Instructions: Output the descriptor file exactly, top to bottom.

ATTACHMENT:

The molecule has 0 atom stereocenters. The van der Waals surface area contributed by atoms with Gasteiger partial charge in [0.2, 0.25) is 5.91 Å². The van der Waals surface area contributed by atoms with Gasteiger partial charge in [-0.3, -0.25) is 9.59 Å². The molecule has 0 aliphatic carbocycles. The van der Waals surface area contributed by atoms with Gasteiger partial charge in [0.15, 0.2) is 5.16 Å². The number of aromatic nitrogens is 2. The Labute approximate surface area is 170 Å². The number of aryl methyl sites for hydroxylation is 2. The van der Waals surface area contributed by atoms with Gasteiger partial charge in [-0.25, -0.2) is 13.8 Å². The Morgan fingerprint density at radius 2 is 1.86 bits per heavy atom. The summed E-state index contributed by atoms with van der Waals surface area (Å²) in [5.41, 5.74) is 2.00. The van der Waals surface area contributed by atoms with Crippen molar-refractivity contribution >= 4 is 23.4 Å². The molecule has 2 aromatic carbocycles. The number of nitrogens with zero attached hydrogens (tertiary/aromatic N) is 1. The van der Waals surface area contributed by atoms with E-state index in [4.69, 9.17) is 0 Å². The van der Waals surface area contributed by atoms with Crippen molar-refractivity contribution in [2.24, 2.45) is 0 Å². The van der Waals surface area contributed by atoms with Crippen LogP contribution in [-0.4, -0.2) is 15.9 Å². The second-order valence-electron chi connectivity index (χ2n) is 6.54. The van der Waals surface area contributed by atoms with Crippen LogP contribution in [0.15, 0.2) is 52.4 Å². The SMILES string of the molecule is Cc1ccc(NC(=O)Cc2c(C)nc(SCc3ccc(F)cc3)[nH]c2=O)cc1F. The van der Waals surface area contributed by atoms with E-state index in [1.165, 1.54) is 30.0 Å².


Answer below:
The molecule has 0 atom stereocenters. The van der Waals surface area contributed by atoms with Gasteiger partial charge in [0.2, 0.25) is 5.91 Å². The van der Waals surface area contributed by atoms with Gasteiger partial charge in [-0.3, -0.25) is 9.59 Å². The molecule has 0 aliphatic carbocycles. The van der Waals surface area contributed by atoms with Gasteiger partial charge in [0.15, 0.2) is 5.16 Å². The number of aromatic nitrogens is 2. The Labute approximate surface area is 170 Å². The number of aryl methyl sites for hydroxylation is 2. The van der Waals surface area contributed by atoms with Gasteiger partial charge in [-0.25, -0.2) is 13.8 Å². The Morgan fingerprint density at radius 2 is 1.86 bits per heavy atom. The summed E-state index contributed by atoms with van der Waals surface area (Å²) in [5.41, 5.74) is 2.00. The van der Waals surface area contributed by atoms with Crippen molar-refractivity contribution >= 4 is 23.4 Å². The molecule has 2 aromatic carbocycles. The number of nitrogens with zero attached hydrogens (tertiary/aromatic N) is 1. The van der Waals surface area contributed by atoms with E-state index in [4.69, 9.17) is 0 Å². The van der Waals surface area contributed by atoms with Crippen molar-refractivity contribution in [2.24, 2.45) is 0 Å². The van der Waals surface area contributed by atoms with Crippen LogP contribution in [-0.4, -0.2) is 15.9 Å². The second-order valence-electron chi connectivity index (χ2n) is 6.54. The van der Waals surface area contributed by atoms with Crippen LogP contribution in [0.15, 0.2) is 52.4 Å². The SMILES string of the molecule is Cc1ccc(NC(=O)Cc2c(C)nc(SCc3ccc(F)cc3)[nH]c2=O)cc1F. The van der Waals surface area contributed by atoms with E-state index in [1.165, 1.54) is 30.0 Å².